EAS CAP: What your community radio station needs to know

Here is a summary of some basic info about CAP, the new protocol for emergency alerts. This is an active document that will be updated as we get new information, so keep checking here for news. Special thanks to Norm Stockwell of WORT for helping create this document.


Quick update: The FCC announced the new EAS/CAP rules on 1/11/2012! There is a good summary  here. Stay tuned for more info.

Update as of 01/30/2012: The new CAP compliance deadline is June 30, 2012.

 

Frequently Asked Questions        

 

What is CAP?

CAP stands for Common Alerting Protocol. CAP is a new internationally-accepted open standard for sending information about emergencies. In the US, CAP is going to be implemented as part of the IPAWS (Integrated Public Alert Warning System) program. FEMA will originate messages about emergencies and send them to a centralized "aggregator", which will then disseminate the messages over the internet.

Unlike the current EAS system, where messages only go out over TV and radio, CAP is not tailored for broadcasters. CAP messages may include text, photos, videos, or audio to supplement the basic information. The messages will be sent not only to TV and radio stations, but also to computers, smart phones, highway signs, and more.

At this point, CAP is not a replacement for the previous emergency alert system. It's more of a supplement. You can think of CAP as an extra input to your EAS. While you used to be required to monitor two radio stations with your EAS, now you'll be required to monitor CAP as a third information source as well.

 

What do I have to do, and when?


The FCC will require you to have equipment that can receive and decode CAP messages. You will also need to be capable of rebroadcasting CAP messages in EAS format.

The current deadline for compliance is June 30, 2012. The original deadline was March 30th, 2011, but the FCC has extended it twice at the request of Prometheus and other broadcasters' associations.

Who runs CAP?

Each state will be responsible for developing its own system for implementing CAP. You should check with your local State Emergency Management office to find out what sources to monitor and what content will be delivered via CAP.

 

How can I receive and decode CAP messages?


There are a few options for this. If you have a "CAP capable" (or "CAP-able", as we like to say) EAS, then all you'll need is a software update. However, many older EAS models aren't CAP capable. If you have a non-CAP capable EAS then you have two options:

1) Buy a new EAS that is CAP capable, or
2) Buy a CAP-to-EAS converter that can receive CAP messages and convert them to the standard EAS format

A new EAS will probably cost upwards of $2000, depending on what exactly you need. CAP-to-EAS converters start at $1350. If you're interested in participating in a group buy, please keep reading, below you can find more information provide by NFCB about an arrangement with BSW for all NFCB members to purchase the new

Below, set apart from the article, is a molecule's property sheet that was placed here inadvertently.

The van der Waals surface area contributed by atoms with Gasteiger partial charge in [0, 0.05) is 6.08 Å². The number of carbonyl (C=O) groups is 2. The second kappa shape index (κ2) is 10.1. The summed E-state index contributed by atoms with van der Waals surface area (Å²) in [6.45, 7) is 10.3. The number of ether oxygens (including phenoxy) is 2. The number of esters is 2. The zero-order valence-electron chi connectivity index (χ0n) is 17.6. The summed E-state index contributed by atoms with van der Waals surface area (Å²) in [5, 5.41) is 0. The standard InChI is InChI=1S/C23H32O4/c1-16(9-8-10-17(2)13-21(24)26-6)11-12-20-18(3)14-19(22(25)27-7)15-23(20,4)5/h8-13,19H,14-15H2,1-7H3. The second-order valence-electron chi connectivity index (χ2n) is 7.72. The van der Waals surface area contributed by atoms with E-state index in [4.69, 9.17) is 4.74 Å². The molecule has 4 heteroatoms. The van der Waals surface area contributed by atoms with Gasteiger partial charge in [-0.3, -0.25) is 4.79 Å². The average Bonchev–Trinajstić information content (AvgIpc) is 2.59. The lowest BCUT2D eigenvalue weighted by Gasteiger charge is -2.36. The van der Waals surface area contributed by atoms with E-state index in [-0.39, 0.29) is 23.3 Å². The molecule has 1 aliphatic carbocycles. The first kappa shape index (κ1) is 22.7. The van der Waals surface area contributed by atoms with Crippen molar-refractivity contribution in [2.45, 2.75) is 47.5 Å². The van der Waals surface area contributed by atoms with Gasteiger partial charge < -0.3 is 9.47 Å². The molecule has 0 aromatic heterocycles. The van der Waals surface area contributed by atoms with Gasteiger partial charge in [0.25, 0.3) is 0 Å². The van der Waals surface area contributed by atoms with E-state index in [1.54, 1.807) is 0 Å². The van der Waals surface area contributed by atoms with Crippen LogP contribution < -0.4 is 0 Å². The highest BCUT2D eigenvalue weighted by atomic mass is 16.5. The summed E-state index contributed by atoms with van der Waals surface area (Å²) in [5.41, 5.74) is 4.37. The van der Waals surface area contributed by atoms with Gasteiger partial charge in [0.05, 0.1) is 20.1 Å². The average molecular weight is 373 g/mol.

equipment required by the FCC.

In any case, you'll need an internet connection, because CAP messages are sent out over the internet. See the end of this document for more specifics on equipment.

The FCC requires CAP equipment to meet certain certification requirements.  The EAS ECIG Implementation Guide is now incorporated as part of the conformance with the existing FCC certification scheme. Any EAS device that performs the functions of converting CAP-formatted messages into a SAME-compliant message, including integrated CAP-capable EAS devices and intermediary devices, need to be certified under the ECIG I.G..

The test procedures developed and utilized in FEMA’s IPAWS CA program constitute the basis for demonstrating compliance with the CAP compliance requirement. If you want to find more detail information about this you can go directly to the FCC link: http://hraunfoss.fcc.gov/edocs_public/attachmatch/FCC-12-7A1.pdf

There's no guarantee that all of the CAP EAS equipment currently on the market meet those requirements. Prometheus has recommended to the FCC that the new deadline for CAP compliance give ample time for manufacturers to obtain certification after the certification requirements are implemented and for stations to then choose a model, order it, and train staff and volunteers to use it.

Is it better to buy a new EAS or a CAP converter?


A converter will be cheaper, but not by leaps and bounds. If you can afford the extra cash, there are a few advantages to buying a new EAS. If you get a CAP capable EAS, it may be easier to access the additional content (like audio or video) in the CAP message. A CAP capable EAS will also offer better integration between traditional EAS and CAP messages.

 

What if my station cannot get an internet connection?


Great question! There is no blanket exemption from the basic obligations of monitoring for, receiving, and processing CAP-formatted messages. However, if your studio is located in a place where internet access is limited you are eligible to apply for a waiver. Waivers will be suited to a case-by-case analysis, and will require renewal every 6 months.